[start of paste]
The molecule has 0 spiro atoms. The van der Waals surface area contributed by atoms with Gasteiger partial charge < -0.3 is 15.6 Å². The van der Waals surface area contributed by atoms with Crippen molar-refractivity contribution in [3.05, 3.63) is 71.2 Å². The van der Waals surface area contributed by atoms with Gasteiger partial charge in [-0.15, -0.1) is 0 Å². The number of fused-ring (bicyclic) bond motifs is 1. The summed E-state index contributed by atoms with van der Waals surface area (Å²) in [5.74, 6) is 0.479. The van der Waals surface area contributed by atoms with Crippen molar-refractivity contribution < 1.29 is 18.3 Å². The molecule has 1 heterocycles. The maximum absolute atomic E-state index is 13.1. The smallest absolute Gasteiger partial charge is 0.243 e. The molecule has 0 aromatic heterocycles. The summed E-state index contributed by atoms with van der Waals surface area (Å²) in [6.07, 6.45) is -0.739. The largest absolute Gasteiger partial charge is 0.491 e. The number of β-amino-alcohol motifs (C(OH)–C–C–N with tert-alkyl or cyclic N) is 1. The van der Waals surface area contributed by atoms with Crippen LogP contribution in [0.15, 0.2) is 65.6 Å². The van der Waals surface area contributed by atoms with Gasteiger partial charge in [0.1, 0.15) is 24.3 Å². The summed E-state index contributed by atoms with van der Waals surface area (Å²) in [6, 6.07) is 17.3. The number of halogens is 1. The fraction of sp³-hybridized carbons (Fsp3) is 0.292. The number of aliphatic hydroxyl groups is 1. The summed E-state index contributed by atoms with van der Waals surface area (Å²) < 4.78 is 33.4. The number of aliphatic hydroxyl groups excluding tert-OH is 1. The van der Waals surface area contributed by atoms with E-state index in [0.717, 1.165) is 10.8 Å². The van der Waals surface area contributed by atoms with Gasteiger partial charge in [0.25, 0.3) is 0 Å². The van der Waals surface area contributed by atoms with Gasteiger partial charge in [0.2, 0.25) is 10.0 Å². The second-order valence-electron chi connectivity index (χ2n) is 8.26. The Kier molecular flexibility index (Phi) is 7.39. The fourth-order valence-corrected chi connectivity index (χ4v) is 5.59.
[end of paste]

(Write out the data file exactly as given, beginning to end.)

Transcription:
The molecule has 0 spiro atoms. The van der Waals surface area contributed by atoms with Gasteiger partial charge < -0.3 is 15.6 Å². The van der Waals surface area contributed by atoms with Crippen molar-refractivity contribution in [3.05, 3.63) is 71.2 Å². The van der Waals surface area contributed by atoms with Gasteiger partial charge in [-0.15, -0.1) is 0 Å². The number of fused-ring (bicyclic) bond motifs is 1. The summed E-state index contributed by atoms with van der Waals surface area (Å²) in [5.74, 6) is 0.479. The van der Waals surface area contributed by atoms with Crippen molar-refractivity contribution < 1.29 is 18.3 Å². The molecule has 1 heterocycles. The maximum absolute atomic E-state index is 13.1. The smallest absolute Gasteiger partial charge is 0.243 e. The molecule has 0 aromatic heterocycles. The summed E-state index contributed by atoms with van der Waals surface area (Å²) in [6.07, 6.45) is -0.739. The largest absolute Gasteiger partial charge is 0.491 e. The number of β-amino-alcohol motifs (C(OH)–C–C–N with tert-alkyl or cyclic N) is 1. The van der Waals surface area contributed by atoms with Crippen LogP contribution in [0.15, 0.2) is 65.6 Å². The van der Waals surface area contributed by atoms with Gasteiger partial charge in [0.1, 0.15) is 24.3 Å². The summed E-state index contributed by atoms with van der Waals surface area (Å²) in [6, 6.07) is 17.3. The number of halogens is 1. The fraction of sp³-hybridized carbons (Fsp3) is 0.292. The number of aliphatic hydroxyl groups is 1. The summed E-state index contributed by atoms with van der Waals surface area (Å²) < 4.78 is 33.4. The number of aliphatic hydroxyl groups excluding tert-OH is 1. The van der Waals surface area contributed by atoms with E-state index in [0.717, 1.165) is 10.8 Å². The van der Waals surface area contributed by atoms with Gasteiger partial charge in [0.25, 0.3) is 0 Å². The van der Waals surface area contributed by atoms with Gasteiger partial charge in [0.2, 0.25) is 10.0 Å². The second-order valence-electron chi connectivity index (χ2n) is 8.26. The Kier molecular flexibility index (Phi) is 7.39. The fourth-order valence-corrected chi connectivity index (χ4v) is 5.59.